Rating agency timing was once again being questioned with the Feb. 21 downgrade by Fitch Ratings of Welcome Break Finance PLC and RoadChef Finance.

The Welcome Break Finance PLC downgrades were as follows: Class A1 to triple-B-plus (from A); Class A2 to triple-B-plus (from A); Class A3 to triple-B-plus (from A); Class B to double B (from BBB). The RoadChef downgrades affected the Class A1 and A2 notes, which were downgraded to triple-B from single-A, and the Class B notes, which were downgraded to double-B from triple-B.

As Robert Paterson, vice president at Morgan Stanley, explained: "It's difficult to understand Fitch's timing in downgrading the deals now. When Fitch placed the bonds on negative watch in July last year, there was already an awareness at the time of the amount of leverage and coverage ratio in the two transactions - and which way these would go."

The two deals had benefited from outside injections of fresh cash. RoadChef obtained an equity support from its existing equity investors, while Investcorp (the owner of Welcome Break) injected a GBP5 million subordinated loan to support its DSCR, as Paterson explained: "The fact that outside support was required makes the downgrades easier to understand."

Paterson adds: "Our view is that there is no material new information, and therefore it's strange that they did not act previously. We believe that a reason could be that Fitch's view of the MSA sector has changed." In this respect it seems that the rating agency is catching up with the market's view. "The debt was trading at the levels of the downgraded ratings for some time. The single A's were trading considerably wider than other single-A paper and therefore this is no real shock to the market," Paterson said.

Nevertheless, the downgrade has resulted in the deals widening out by around 100 basis points, which Paterson attributes to the timing of the downgrade. The market now awaits Standard & Poor's decision. S&P placed both the single-A and triple-B notes of RoadChef on outlook negative during the summer.

As Paterson explains, "The market is now waiting to see what S&P will do, as well as the investor reaction; the debt is now finding the new level at which to trade." In the press release, the rating agency claimed that the downgrades were also a result of low growth expectations in the U.K. Motorway Service area sector, as well as the threat of economic recession.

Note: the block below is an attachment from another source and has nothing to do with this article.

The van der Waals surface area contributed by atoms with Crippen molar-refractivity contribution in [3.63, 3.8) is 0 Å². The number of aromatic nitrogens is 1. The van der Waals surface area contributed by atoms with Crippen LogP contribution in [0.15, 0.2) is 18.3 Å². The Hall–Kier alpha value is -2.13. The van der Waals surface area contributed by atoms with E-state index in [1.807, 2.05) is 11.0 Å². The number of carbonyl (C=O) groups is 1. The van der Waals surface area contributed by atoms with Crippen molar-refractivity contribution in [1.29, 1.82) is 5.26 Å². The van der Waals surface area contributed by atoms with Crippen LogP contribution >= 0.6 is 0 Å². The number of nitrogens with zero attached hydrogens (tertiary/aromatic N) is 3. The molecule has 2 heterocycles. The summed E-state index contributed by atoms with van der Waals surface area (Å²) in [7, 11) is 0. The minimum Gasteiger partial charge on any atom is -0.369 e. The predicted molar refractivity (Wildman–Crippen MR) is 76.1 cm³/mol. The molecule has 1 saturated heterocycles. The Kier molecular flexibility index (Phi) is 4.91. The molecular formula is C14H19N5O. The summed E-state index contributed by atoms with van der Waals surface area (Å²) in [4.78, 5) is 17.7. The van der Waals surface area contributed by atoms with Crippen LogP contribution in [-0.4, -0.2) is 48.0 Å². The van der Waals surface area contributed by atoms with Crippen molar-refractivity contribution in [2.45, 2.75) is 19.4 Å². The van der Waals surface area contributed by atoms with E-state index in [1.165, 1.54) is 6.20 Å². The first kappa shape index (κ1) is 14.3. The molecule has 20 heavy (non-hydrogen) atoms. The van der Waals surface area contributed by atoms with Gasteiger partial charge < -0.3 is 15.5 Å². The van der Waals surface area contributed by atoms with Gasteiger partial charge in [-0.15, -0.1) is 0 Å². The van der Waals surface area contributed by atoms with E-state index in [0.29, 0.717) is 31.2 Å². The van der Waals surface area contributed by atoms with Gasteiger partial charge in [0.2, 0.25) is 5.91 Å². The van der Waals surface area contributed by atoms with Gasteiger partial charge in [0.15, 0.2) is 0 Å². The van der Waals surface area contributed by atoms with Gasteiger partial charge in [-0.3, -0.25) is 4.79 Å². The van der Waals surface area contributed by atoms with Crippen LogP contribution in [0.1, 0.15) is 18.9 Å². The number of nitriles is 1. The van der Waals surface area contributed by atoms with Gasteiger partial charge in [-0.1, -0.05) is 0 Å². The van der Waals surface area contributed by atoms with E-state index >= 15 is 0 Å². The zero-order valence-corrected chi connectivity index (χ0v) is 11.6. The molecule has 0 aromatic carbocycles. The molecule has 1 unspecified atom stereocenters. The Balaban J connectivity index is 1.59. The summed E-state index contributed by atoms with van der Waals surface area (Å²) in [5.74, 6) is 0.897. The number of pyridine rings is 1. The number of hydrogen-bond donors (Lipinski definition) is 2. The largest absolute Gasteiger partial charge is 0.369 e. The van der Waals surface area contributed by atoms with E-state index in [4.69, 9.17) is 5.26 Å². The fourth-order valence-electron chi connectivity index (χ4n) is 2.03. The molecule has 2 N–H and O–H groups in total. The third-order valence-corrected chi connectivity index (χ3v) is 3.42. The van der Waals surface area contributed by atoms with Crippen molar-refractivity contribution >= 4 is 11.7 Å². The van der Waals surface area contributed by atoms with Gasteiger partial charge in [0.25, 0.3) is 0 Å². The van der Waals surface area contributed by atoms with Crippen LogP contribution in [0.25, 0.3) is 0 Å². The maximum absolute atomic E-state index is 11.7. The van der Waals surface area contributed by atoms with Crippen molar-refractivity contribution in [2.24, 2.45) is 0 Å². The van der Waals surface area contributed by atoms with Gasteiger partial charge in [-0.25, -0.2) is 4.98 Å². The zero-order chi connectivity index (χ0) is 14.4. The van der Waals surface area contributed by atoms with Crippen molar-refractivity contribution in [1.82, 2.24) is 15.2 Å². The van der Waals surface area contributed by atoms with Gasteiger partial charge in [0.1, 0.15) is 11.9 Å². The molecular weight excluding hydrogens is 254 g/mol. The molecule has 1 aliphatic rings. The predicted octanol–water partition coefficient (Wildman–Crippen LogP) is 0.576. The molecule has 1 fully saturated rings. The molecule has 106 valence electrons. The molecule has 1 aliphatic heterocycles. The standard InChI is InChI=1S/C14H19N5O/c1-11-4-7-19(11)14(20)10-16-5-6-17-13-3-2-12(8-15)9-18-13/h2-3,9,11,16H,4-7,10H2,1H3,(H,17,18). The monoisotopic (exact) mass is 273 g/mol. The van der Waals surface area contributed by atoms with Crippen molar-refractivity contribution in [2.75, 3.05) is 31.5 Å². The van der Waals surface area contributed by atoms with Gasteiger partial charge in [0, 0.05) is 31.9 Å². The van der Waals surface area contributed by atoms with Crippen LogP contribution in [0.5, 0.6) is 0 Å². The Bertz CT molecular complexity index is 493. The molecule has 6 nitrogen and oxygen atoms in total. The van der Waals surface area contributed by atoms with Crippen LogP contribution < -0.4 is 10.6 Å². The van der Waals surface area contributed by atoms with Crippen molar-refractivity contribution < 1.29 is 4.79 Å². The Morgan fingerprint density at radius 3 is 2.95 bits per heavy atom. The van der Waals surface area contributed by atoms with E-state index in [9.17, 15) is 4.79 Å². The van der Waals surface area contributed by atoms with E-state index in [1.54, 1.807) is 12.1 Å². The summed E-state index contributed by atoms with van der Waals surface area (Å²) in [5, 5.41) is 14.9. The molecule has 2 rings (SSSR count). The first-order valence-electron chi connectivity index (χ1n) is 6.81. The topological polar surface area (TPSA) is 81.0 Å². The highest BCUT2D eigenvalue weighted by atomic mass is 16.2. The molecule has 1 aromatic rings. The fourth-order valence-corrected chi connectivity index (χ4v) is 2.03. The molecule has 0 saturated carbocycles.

According to Chris Hillard, at Fitch: "Following a meeting with both companies' management teams and ongoing review of their capital expenditure programs, the growth in their EBITDA and free-cashflow has not been what was originally expected, especially within what we consider are tougher economic operating conditions looking forward."

In response to why the rating action came before the end of RoadChef's capital expenditure program, Hillard said that they placed the notes on rating watch negative in July and they usually hope to resolve these reviews within two months. However, in this case they had waited for new senior management projections and to hear their strategy for the business going forward, following the equity injection.

Additional concerns were raised, however, regarding Welcome Break, which remains on Rating Watch Negative.

"Following the sale of the London Gateway lodge in a sale and leaseback transaction, and the decision by the company to use the cash for its capital expenditure program rather than using it to repay bondholders, we viewed this as detrimental to the bondholders, which was one factor in our decision to downgrade the bonds," Hillard said.

"What gives us cause for concern are future sale or lease and leaseback deals which the company is planning, and these might result in further rating actions and hence the notes are still on Rating Watch Negative."

The shock has come from the timing of the action, which resulted in the deals widening out by 100 basis points. Standard & Poor's placed both the single-A and triple-B notes on outlook negative. As Paterson explains: "The market is now waiting to see what S&P will do, and the investor reaction, as well as whether the debt is now finding its new value and whether there are buyers at these new levels."

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